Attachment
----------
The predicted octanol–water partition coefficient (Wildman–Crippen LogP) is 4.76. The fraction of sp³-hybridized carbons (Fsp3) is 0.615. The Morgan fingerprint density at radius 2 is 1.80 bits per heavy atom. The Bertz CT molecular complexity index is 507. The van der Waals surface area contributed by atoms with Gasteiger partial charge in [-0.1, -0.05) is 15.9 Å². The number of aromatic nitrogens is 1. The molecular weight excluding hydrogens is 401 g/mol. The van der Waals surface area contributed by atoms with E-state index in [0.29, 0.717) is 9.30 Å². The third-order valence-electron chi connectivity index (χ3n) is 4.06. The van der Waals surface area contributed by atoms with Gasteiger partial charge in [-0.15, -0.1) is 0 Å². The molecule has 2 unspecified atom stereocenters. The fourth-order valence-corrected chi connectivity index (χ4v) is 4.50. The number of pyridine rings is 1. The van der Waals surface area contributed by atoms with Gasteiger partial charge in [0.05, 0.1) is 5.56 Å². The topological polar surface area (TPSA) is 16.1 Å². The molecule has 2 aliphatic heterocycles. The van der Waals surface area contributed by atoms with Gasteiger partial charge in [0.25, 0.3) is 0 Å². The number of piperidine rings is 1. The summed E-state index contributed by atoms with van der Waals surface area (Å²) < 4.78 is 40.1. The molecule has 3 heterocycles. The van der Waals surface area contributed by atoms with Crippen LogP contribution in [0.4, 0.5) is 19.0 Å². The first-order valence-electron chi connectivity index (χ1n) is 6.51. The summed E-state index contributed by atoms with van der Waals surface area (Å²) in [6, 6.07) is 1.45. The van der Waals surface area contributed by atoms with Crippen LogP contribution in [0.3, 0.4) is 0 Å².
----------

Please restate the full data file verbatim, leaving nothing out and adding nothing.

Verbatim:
The predicted octanol–water partition coefficient (Wildman–Crippen LogP) is 4.76. The fraction of sp³-hybridized carbons (Fsp3) is 0.615. The Morgan fingerprint density at radius 2 is 1.80 bits per heavy atom. The Bertz CT molecular complexity index is 507. The van der Waals surface area contributed by atoms with Gasteiger partial charge in [-0.1, -0.05) is 15.9 Å². The number of aromatic nitrogens is 1. The molecular weight excluding hydrogens is 401 g/mol. The van der Waals surface area contributed by atoms with E-state index in [0.29, 0.717) is 9.30 Å². The third-order valence-electron chi connectivity index (χ3n) is 4.06. The van der Waals surface area contributed by atoms with Gasteiger partial charge in [-0.15, -0.1) is 0 Å². The molecule has 2 unspecified atom stereocenters. The fourth-order valence-corrected chi connectivity index (χ4v) is 4.50. The number of pyridine rings is 1. The van der Waals surface area contributed by atoms with Gasteiger partial charge in [0.05, 0.1) is 5.56 Å². The topological polar surface area (TPSA) is 16.1 Å². The molecule has 2 aliphatic heterocycles. The van der Waals surface area contributed by atoms with Gasteiger partial charge in [0.25, 0.3) is 0 Å². The number of piperidine rings is 1. The summed E-state index contributed by atoms with van der Waals surface area (Å²) < 4.78 is 40.1. The molecule has 3 heterocycles. The van der Waals surface area contributed by atoms with Crippen LogP contribution in [0.4, 0.5) is 19.0 Å². The first-order valence-electron chi connectivity index (χ1n) is 6.51. The summed E-state index contributed by atoms with van der Waals surface area (Å²) in [6, 6.07) is 1.45. The van der Waals surface area contributed by atoms with Crippen LogP contribution in [0.3, 0.4) is 0 Å².